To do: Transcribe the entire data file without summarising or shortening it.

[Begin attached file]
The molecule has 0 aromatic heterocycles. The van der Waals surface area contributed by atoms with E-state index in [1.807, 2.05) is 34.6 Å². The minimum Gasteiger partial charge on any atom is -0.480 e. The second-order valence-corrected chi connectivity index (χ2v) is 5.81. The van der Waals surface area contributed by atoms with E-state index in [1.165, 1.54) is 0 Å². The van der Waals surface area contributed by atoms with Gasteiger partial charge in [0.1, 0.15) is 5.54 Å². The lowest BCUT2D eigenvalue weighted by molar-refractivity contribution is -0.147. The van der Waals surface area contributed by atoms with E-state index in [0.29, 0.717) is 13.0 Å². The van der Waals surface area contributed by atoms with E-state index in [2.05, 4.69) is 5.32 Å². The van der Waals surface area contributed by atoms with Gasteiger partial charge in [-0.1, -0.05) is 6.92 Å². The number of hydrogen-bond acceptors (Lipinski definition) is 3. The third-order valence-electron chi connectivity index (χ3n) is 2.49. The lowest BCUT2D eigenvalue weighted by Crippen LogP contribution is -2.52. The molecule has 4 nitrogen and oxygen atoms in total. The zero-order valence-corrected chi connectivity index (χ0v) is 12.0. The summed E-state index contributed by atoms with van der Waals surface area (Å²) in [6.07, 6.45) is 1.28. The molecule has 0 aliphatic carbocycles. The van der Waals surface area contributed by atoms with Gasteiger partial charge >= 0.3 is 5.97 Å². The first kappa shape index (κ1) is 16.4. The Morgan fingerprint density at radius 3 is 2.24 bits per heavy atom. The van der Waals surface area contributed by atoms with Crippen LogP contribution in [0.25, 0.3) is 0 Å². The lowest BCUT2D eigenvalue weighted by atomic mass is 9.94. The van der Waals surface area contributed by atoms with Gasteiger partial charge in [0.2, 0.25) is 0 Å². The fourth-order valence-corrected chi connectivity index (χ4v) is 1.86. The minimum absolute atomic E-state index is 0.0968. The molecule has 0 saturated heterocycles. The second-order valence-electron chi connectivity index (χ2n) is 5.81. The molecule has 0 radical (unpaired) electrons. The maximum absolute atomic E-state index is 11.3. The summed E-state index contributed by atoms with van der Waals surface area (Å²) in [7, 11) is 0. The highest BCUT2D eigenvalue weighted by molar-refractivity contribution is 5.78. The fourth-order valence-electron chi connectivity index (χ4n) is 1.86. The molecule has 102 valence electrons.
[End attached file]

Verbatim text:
The molecule has 0 aromatic heterocycles. The van der Waals surface area contributed by atoms with E-state index in [1.807, 2.05) is 34.6 Å². The minimum Gasteiger partial charge on any atom is -0.480 e. The second-order valence-corrected chi connectivity index (χ2v) is 5.81. The van der Waals surface area contributed by atoms with E-state index in [1.165, 1.54) is 0 Å². The van der Waals surface area contributed by atoms with Gasteiger partial charge in [0.1, 0.15) is 5.54 Å². The lowest BCUT2D eigenvalue weighted by molar-refractivity contribution is -0.147. The van der Waals surface area contributed by atoms with E-state index in [0.29, 0.717) is 13.0 Å². The van der Waals surface area contributed by atoms with E-state index in [2.05, 4.69) is 5.32 Å². The van der Waals surface area contributed by atoms with Gasteiger partial charge in [-0.1, -0.05) is 6.92 Å². The number of hydrogen-bond acceptors (Lipinski definition) is 3. The third-order valence-electron chi connectivity index (χ3n) is 2.49. The lowest BCUT2D eigenvalue weighted by Crippen LogP contribution is -2.52. The molecule has 4 nitrogen and oxygen atoms in total. The zero-order valence-corrected chi connectivity index (χ0v) is 12.0. The summed E-state index contributed by atoms with van der Waals surface area (Å²) in [6.07, 6.45) is 1.28. The molecule has 0 aliphatic carbocycles. The van der Waals surface area contributed by atoms with Gasteiger partial charge >= 0.3 is 5.97 Å². The first kappa shape index (κ1) is 16.4. The Morgan fingerprint density at radius 3 is 2.24 bits per heavy atom. The van der Waals surface area contributed by atoms with Crippen LogP contribution in [0.25, 0.3) is 0 Å². The lowest BCUT2D eigenvalue weighted by atomic mass is 9.94. The van der Waals surface area contributed by atoms with Gasteiger partial charge in [0.2, 0.25) is 0 Å². The fourth-order valence-corrected chi connectivity index (χ4v) is 1.86. The minimum absolute atomic E-state index is 0.0968. The molecule has 0 saturated heterocycles. The second-order valence-electron chi connectivity index (χ2n) is 5.81. The molecule has 0 radical (unpaired) electrons. The maximum absolute atomic E-state index is 11.3. The summed E-state index contributed by atoms with van der Waals surface area (Å²) in [7, 11) is 0. The highest BCUT2D eigenvalue weighted by molar-refractivity contribution is 5.78. The fourth-order valence-electron chi connectivity index (χ4n) is 1.86. The molecule has 102 valence electrons.